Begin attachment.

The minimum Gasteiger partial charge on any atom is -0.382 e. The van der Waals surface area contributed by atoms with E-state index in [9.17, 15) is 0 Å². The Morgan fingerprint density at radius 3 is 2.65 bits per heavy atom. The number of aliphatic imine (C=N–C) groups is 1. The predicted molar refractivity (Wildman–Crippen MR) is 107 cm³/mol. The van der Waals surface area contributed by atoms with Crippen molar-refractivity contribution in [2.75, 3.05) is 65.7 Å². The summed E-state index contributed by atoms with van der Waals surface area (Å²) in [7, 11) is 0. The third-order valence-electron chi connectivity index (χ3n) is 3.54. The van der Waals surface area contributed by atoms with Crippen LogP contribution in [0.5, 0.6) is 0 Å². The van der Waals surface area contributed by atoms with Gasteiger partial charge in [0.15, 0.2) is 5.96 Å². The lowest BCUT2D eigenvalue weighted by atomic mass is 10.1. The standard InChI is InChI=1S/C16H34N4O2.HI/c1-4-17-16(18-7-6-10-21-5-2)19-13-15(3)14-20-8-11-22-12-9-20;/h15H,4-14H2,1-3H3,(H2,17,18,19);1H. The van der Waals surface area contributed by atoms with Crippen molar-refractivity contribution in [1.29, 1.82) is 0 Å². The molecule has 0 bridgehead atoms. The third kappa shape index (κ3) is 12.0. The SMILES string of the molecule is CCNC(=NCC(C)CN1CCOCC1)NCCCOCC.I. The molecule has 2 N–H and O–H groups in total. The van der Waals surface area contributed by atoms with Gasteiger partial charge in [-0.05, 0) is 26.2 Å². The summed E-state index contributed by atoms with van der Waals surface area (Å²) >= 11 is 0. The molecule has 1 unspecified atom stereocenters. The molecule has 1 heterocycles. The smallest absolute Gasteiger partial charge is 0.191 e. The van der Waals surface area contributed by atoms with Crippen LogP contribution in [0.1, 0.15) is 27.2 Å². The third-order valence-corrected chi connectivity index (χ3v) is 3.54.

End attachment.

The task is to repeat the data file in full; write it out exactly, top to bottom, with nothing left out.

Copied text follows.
The minimum Gasteiger partial charge on any atom is -0.382 e. The van der Waals surface area contributed by atoms with E-state index in [9.17, 15) is 0 Å². The Morgan fingerprint density at radius 3 is 2.65 bits per heavy atom. The number of aliphatic imine (C=N–C) groups is 1. The predicted molar refractivity (Wildman–Crippen MR) is 107 cm³/mol. The van der Waals surface area contributed by atoms with Crippen molar-refractivity contribution in [2.75, 3.05) is 65.7 Å². The summed E-state index contributed by atoms with van der Waals surface area (Å²) in [7, 11) is 0. The third-order valence-electron chi connectivity index (χ3n) is 3.54. The van der Waals surface area contributed by atoms with Crippen LogP contribution in [0.5, 0.6) is 0 Å². The van der Waals surface area contributed by atoms with Gasteiger partial charge in [0.15, 0.2) is 5.96 Å². The lowest BCUT2D eigenvalue weighted by atomic mass is 10.1. The standard InChI is InChI=1S/C16H34N4O2.HI/c1-4-17-16(18-7-6-10-21-5-2)19-13-15(3)14-20-8-11-22-12-9-20;/h15H,4-14H2,1-3H3,(H2,17,18,19);1H. The van der Waals surface area contributed by atoms with Crippen molar-refractivity contribution in [1.29, 1.82) is 0 Å². The molecule has 0 bridgehead atoms. The third kappa shape index (κ3) is 12.0. The SMILES string of the molecule is CCNC(=NCC(C)CN1CCOCC1)NCCCOCC.I. The molecule has 2 N–H and O–H groups in total. The van der Waals surface area contributed by atoms with Gasteiger partial charge in [-0.05, 0) is 26.2 Å². The summed E-state index contributed by atoms with van der Waals surface area (Å²) >= 11 is 0. The molecule has 1 unspecified atom stereocenters. The molecule has 1 heterocycles. The smallest absolute Gasteiger partial charge is 0.191 e. The van der Waals surface area contributed by atoms with Crippen LogP contribution in [0.1, 0.15) is 27.2 Å². The third-order valence-corrected chi connectivity index (χ3v) is 3.54.